|About the Book|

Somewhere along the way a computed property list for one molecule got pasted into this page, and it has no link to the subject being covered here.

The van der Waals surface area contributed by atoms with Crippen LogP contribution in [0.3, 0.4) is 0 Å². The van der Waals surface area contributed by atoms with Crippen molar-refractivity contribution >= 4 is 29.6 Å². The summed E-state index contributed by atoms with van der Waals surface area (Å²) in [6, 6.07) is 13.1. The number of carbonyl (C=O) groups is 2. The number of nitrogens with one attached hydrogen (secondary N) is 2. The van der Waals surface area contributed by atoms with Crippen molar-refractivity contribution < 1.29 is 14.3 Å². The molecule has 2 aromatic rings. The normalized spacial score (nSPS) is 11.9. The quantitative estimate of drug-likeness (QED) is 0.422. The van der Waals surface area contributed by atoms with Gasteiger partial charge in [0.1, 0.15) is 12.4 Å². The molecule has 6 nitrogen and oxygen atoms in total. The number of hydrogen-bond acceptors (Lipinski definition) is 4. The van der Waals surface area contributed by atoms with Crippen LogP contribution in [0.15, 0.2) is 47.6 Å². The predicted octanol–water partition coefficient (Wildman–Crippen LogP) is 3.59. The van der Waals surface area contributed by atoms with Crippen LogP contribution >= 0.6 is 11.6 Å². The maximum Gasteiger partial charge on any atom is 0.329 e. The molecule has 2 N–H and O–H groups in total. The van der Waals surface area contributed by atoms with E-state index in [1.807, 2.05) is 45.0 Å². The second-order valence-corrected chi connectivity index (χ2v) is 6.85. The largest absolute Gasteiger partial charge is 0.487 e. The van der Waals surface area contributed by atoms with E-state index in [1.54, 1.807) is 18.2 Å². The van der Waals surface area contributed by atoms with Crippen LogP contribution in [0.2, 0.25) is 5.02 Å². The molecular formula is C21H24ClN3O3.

Eilot Finkelbaum grew up in 1930s Detroit, living in the rich Jewish-Europen atmosphere. Oys of Twelfth Street chronicles his climb from a dark-skinned kid to a popular radio and TV broadcaster, fighting the overt and covert anti-Semitism of the times. He wins award, begin to make money, and forget his Jewish heritage, until he marries a typical Jewish girl. He has two children, but the marriage does not work. He remarries, but not to the high-school sweetheart he had cared for so much. He succumbes to to his mothers objection to non-Jewish women, though later he would go against her will. He seeks this girl, She is now married, but does play a roll in he life later. He does eventually marry a non-Jewish woman and she becomes his lifelong support. His career falters, he has mental difficulties, learns that the voluptuous aunt who played a role in his childhood is the cause of the obsessions that has nearly ruined him. His life is nonetheless a success, one that he is proud to present to his mother at the end of his life.